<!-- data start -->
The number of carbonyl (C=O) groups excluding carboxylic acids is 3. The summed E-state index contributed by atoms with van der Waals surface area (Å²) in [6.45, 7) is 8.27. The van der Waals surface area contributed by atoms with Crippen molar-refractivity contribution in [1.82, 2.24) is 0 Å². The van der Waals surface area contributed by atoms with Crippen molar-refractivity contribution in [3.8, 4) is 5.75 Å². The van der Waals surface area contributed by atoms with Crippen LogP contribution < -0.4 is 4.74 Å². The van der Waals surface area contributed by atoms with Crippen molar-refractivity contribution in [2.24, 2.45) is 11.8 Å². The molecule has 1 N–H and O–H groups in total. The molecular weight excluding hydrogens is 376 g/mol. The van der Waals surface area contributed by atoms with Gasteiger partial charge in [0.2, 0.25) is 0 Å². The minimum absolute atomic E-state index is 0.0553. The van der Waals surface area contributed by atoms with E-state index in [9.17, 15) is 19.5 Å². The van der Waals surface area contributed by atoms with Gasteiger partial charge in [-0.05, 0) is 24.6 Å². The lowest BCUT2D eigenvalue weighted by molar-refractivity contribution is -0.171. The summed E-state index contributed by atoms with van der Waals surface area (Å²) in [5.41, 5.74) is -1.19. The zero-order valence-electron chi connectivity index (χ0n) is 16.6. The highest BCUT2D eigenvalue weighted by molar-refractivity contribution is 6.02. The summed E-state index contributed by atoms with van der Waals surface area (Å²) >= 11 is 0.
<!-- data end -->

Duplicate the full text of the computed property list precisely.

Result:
The number of carbonyl (C=O) groups excluding carboxylic acids is 3. The summed E-state index contributed by atoms with van der Waals surface area (Å²) in [6.45, 7) is 8.27. The van der Waals surface area contributed by atoms with Crippen molar-refractivity contribution in [1.82, 2.24) is 0 Å². The van der Waals surface area contributed by atoms with Crippen molar-refractivity contribution in [3.8, 4) is 5.75 Å². The van der Waals surface area contributed by atoms with Crippen LogP contribution < -0.4 is 4.74 Å². The van der Waals surface area contributed by atoms with Crippen molar-refractivity contribution in [2.24, 2.45) is 11.8 Å². The molecule has 1 N–H and O–H groups in total. The molecular weight excluding hydrogens is 376 g/mol. The van der Waals surface area contributed by atoms with Gasteiger partial charge in [0.2, 0.25) is 0 Å². The minimum absolute atomic E-state index is 0.0553. The van der Waals surface area contributed by atoms with E-state index in [9.17, 15) is 19.5 Å². The van der Waals surface area contributed by atoms with Gasteiger partial charge in [-0.05, 0) is 24.6 Å². The lowest BCUT2D eigenvalue weighted by molar-refractivity contribution is -0.171. The summed E-state index contributed by atoms with van der Waals surface area (Å²) in [5.41, 5.74) is -1.19. The zero-order valence-electron chi connectivity index (χ0n) is 16.6. The highest BCUT2D eigenvalue weighted by molar-refractivity contribution is 6.02. The summed E-state index contributed by atoms with van der Waals surface area (Å²) >= 11 is 0.